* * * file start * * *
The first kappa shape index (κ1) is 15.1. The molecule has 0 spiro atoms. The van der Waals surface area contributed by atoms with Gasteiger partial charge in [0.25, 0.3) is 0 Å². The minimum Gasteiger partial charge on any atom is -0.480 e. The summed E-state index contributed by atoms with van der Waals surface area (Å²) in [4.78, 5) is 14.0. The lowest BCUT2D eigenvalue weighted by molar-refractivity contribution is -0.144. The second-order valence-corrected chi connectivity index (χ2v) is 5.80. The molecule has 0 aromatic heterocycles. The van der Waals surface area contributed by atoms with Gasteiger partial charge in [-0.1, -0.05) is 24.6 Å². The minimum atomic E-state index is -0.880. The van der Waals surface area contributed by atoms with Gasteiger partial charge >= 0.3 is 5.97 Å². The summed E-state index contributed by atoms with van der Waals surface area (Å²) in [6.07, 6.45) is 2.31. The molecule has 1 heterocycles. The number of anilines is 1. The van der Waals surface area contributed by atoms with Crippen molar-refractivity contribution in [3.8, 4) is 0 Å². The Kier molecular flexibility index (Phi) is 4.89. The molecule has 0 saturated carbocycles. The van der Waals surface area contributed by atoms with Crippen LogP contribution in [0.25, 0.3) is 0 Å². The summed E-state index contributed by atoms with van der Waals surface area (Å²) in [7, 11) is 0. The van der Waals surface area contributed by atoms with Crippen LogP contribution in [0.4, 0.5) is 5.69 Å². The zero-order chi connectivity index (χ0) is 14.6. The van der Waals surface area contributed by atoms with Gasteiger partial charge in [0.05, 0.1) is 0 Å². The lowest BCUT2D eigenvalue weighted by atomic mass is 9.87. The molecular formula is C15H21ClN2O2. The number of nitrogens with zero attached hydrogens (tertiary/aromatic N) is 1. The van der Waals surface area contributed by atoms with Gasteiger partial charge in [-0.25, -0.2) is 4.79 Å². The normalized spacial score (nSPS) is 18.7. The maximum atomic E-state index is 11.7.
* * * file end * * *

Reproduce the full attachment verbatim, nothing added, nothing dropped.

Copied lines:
The first kappa shape index (κ1) is 15.1. The molecule has 0 spiro atoms. The van der Waals surface area contributed by atoms with Gasteiger partial charge in [0.25, 0.3) is 0 Å². The minimum Gasteiger partial charge on any atom is -0.480 e. The summed E-state index contributed by atoms with van der Waals surface area (Å²) in [4.78, 5) is 14.0. The lowest BCUT2D eigenvalue weighted by molar-refractivity contribution is -0.144. The second-order valence-corrected chi connectivity index (χ2v) is 5.80. The molecule has 0 aromatic heterocycles. The van der Waals surface area contributed by atoms with Gasteiger partial charge in [-0.1, -0.05) is 24.6 Å². The minimum atomic E-state index is -0.880. The van der Waals surface area contributed by atoms with Gasteiger partial charge >= 0.3 is 5.97 Å². The summed E-state index contributed by atoms with van der Waals surface area (Å²) in [6.07, 6.45) is 2.31. The molecule has 1 heterocycles. The number of anilines is 1. The van der Waals surface area contributed by atoms with Crippen molar-refractivity contribution in [3.8, 4) is 0 Å². The Kier molecular flexibility index (Phi) is 4.89. The molecule has 0 saturated carbocycles. The van der Waals surface area contributed by atoms with Crippen LogP contribution in [0.25, 0.3) is 0 Å². The summed E-state index contributed by atoms with van der Waals surface area (Å²) in [7, 11) is 0. The van der Waals surface area contributed by atoms with Crippen LogP contribution in [0.4, 0.5) is 5.69 Å². The zero-order chi connectivity index (χ0) is 14.6. The van der Waals surface area contributed by atoms with Gasteiger partial charge in [0.05, 0.1) is 0 Å². The lowest BCUT2D eigenvalue weighted by atomic mass is 9.87. The molecular formula is C15H21ClN2O2. The number of nitrogens with zero attached hydrogens (tertiary/aromatic N) is 1. The van der Waals surface area contributed by atoms with Gasteiger partial charge in [-0.25, -0.2) is 4.79 Å². The normalized spacial score (nSPS) is 18.7. The maximum atomic E-state index is 11.7.